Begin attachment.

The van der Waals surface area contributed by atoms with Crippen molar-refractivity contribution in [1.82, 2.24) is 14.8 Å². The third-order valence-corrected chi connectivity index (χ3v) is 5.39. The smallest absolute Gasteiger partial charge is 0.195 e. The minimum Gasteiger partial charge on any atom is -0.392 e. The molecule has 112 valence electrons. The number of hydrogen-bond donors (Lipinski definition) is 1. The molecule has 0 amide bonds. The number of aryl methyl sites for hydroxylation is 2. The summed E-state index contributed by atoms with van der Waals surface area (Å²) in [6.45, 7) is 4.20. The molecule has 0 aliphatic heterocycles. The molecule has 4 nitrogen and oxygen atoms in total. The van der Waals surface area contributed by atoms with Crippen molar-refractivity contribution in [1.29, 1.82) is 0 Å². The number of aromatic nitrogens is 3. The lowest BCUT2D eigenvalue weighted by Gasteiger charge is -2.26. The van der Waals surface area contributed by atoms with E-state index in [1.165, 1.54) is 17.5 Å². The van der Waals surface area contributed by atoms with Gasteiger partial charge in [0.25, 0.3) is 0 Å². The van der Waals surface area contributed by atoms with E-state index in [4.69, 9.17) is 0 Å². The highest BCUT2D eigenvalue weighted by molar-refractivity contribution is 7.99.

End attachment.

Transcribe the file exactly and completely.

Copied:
The van der Waals surface area contributed by atoms with Crippen molar-refractivity contribution in [1.82, 2.24) is 14.8 Å². The third-order valence-corrected chi connectivity index (χ3v) is 5.39. The smallest absolute Gasteiger partial charge is 0.195 e. The minimum Gasteiger partial charge on any atom is -0.392 e. The molecule has 112 valence electrons. The number of hydrogen-bond donors (Lipinski definition) is 1. The molecule has 0 amide bonds. The number of aryl methyl sites for hydroxylation is 2. The summed E-state index contributed by atoms with van der Waals surface area (Å²) in [6.45, 7) is 4.20. The molecule has 0 aliphatic heterocycles. The molecule has 4 nitrogen and oxygen atoms in total. The van der Waals surface area contributed by atoms with Crippen molar-refractivity contribution in [1.29, 1.82) is 0 Å². The number of aromatic nitrogens is 3. The lowest BCUT2D eigenvalue weighted by Gasteiger charge is -2.26. The van der Waals surface area contributed by atoms with E-state index in [1.165, 1.54) is 17.5 Å². The van der Waals surface area contributed by atoms with Gasteiger partial charge in [0.25, 0.3) is 0 Å². The van der Waals surface area contributed by atoms with E-state index in [4.69, 9.17) is 0 Å². The highest BCUT2D eigenvalue weighted by molar-refractivity contribution is 7.99.